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The Boston College defense forced three turnovers and stopped Wake Forest with a pair of goal-line stands.
Andre Williams did the rest.
The BC running back rushed 35 times for a career-high 204 yards and a touchdown - including a final drive in which he carried the ball eight straight times to help run the last 5 minutes off the clock - and Boston College matched its win total from last season with a 24-10 victory over Wake Forest on Friday night.
"You keep pounding the rock and pounding the rock, and the rock cracked," said BC coach Steve Addazio, who took over after Frank Spaziani's team won only two games last year - just one in the Atlantic Coast Conference. "I'm proud of the fact that we're 2-0. We're scratching and clawing to get here, but we've got a lot of work to do."
Cornerback Bryce Jones had an interception and a fumble recovery, and Alex Amidon caught five passes for 93 yards and a touchdown for BC (2-0, 1-0 ACC). Kevin Pierre-Louis had 11 tackles for Boston College, and Steele Divitto and Steven Daniels had 10 apiece.
Chase Rettig completed 7 of 14 passes for 123 yards, two touchdowns and an interception. But most of the offense came from Williams, who didn't practice during the week after tweaking his hamstring against Villanova in the season opener.
With BC protecting a 17-point lead and 5:14 left in the game, Williams carried eight plays in a row for 44 yards and four first downs before Rettig kneeled twice to clinch it.
"We didn't know how long he'd be able to go," Addazio said. "But he finished it. He finished it out."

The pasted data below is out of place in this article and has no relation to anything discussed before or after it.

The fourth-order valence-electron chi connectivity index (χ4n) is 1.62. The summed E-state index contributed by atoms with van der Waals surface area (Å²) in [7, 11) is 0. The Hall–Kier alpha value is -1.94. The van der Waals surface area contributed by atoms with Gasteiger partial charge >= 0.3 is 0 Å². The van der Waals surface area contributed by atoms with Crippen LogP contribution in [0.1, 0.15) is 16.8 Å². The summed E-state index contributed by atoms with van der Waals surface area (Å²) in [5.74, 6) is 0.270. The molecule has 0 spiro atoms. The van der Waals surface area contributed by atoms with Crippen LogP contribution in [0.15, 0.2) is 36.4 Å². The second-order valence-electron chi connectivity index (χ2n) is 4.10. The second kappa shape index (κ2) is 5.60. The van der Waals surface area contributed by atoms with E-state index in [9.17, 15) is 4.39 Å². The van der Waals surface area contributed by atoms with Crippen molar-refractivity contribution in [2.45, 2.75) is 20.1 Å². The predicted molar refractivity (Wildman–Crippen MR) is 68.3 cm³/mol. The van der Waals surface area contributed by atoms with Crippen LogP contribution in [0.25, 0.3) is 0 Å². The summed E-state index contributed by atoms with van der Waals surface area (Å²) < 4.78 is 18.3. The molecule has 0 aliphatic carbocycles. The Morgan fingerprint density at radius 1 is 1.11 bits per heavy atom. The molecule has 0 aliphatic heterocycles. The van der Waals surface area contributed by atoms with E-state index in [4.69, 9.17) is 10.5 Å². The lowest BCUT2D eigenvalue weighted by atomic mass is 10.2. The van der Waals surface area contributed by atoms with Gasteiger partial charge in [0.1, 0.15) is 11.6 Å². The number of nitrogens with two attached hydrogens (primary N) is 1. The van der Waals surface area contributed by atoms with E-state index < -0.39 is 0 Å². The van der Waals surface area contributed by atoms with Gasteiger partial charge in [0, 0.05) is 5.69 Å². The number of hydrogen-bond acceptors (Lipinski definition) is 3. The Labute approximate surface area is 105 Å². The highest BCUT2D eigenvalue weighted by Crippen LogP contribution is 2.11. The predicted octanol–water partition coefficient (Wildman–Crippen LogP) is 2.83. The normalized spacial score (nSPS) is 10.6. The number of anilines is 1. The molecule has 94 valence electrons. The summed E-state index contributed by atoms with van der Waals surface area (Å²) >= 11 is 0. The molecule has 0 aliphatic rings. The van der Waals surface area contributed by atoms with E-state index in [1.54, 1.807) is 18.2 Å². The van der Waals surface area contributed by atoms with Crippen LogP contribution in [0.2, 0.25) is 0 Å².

Williams said the production was set up by a first half with play-action and an effective passing game.
"After that, we only ran a couple of plays," he said, "and they just couldn't stop it."
Michael Campanaro caught five passes for 86 yards and a touchdown for Wake Forest (1-1, 0-1). Tanner Price completed 18 of 30 passes for 191 yards, but he also threw an interception and had a hand in two poor pitches that led to fumbles deep in Wake territory.
BC stopped the Demon Deacons on a pair of goal-line stands, one of them after a blocked punt gave them the ball at the 3 at the end of the first half.
"As it turned out, that will do great things for us," Addazio said. "But at the time it's taking years off your life."
Wake Forest, coming off a 31-7 victory over FCS opponent Presbyterian, was sloppy early to help the Eagles take a 17-7 halftime lead.
The Demon Deacons fumbled the ball away on a sloppy pitchout on their second play of the game, giving BC the ball at the 27. Two plays later, Rettig connected with Amidon for a 26-yard touchdown pass.
Wake Forest tied it when Campanaro went down the middle and made a diving 30-yard touchdown catch. BC added a field goal, and then Price made a bad pitch that Jones pounced on at the Demon Deacons 22.
Rettig hit Spiffy Evans for the 22-yard score to make it 17-7.
That's when the Eagles got sloppy.
Taking over with 76 seconds left in the half and the ball at their own 30, the Eagles burned only 24 seconds off the clock before being forced to punt. Nikita Whitlock got through to block the kick, and Steve Donatell gathered it in at the 3.
But BC kept Wake Forest from scoring, stopping Josh Harris after 2 yards on first down, for no gain on second and then forcing an incomplete pass on third. The Demon Deacons went for it on fourth down, but Harris was stuffed short of the goal line by Kasim Edebali and Divitto.
"I really want our mentality to be: `We can get a yard when we need it,"' Wake Forest coach Jim Grobe said. "Looking back, it's easy to say `kick the field goal.' But I felt like the momentum was not going to be good either way. If we don't get it in you lose momentum. But I felt like when you're on the 1 yard line and you can't punch it in and you're kicking a field goal, that's still a momentum swing."
Williams ran it in from 2 yards out with 2 minutes left in the third quarter to make it 24-7, and then BC again stopped the Demon Deacons inside the 5, forcing them to kick a field goal.
This program aired on September 7, 2013. The audio for this program is not available.
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